Usually, the user is not seen as a particular trusted third party, but represents a group that is trusted for common factors by the identity provider and the relying party. The user is primarily trusted to keep the credential for controlling the digital identity secret [15]. Thus, the identity can be solely used by the user itself. In case the credentials are published or available to different users, actions that are done with the digital identity cannot be attributed to a specific user. Furthermore, services provided by the relying party to certain users might be consumed by others using the same digital identity. Besides the confidentiality of the credential, the user is secondarily trusted to a particular extent for maintaining that non-essential attributes at the identity provider to be valid and up-to-date.

TTP 2: The Identity Provider
The user and the relying party trust the identity provider to solely allow the legitimate subject to control the respective digital identity and, therefore, to conduct correct authentication [16]. Additionally, the identity provider is trusted to adhere to agreed data privacy principles. The user expects that its data is kept confidential and is only disclosed to authorised parties when necessary [15].
The user and the relying party expect a stable service by the identity provider according to contractual agreements. Especially, the user requires no unfounded rejection on using the service that is offered by the identity provider or arbitrary revocation of the owned identity. Furthermore, the relying party trusts the identity provider for the validity and correctness of critical attributes. Usually, the identity provider is mandated to verify attributes that are essential for the relying party.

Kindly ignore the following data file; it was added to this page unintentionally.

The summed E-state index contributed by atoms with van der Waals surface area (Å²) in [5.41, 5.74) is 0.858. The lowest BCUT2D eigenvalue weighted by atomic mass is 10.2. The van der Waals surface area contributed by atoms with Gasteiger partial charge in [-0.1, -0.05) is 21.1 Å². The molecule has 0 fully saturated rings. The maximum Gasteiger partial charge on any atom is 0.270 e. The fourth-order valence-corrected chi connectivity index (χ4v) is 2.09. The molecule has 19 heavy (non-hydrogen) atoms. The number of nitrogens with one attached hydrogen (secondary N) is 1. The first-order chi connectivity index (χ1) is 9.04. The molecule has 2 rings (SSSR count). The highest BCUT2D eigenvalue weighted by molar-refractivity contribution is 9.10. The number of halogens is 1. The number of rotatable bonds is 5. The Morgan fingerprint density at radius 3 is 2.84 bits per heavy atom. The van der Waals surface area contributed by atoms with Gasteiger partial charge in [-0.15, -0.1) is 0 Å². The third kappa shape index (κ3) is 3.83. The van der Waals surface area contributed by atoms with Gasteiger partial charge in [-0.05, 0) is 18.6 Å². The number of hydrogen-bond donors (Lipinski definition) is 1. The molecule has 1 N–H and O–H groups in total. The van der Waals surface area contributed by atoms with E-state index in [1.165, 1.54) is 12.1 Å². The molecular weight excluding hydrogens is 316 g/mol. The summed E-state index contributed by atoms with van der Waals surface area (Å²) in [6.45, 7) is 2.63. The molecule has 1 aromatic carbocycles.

TTP 3: The Relying Party
The user trusts the relying party to accept the digital identity and required attributes stored by the identity provider to access the requested service. The relying party is trusted to provide the offered service and uses the gathered information about the user solely for the consented case. A misuse of user data is neither expected by the identity provider nor the user.



TTP to be replaced?

Digital Object

Digital object to manage?

Digital Map.

Digital mapping possible?


Centralisation introduced?


All rules digitally enforceable?


Consented decentralised data storage required?


Actors require specialprivileges?

Privilege TTP

Privileges granted by TTP?


No Blockchain

















Use Case

Fig. 2: Decision Model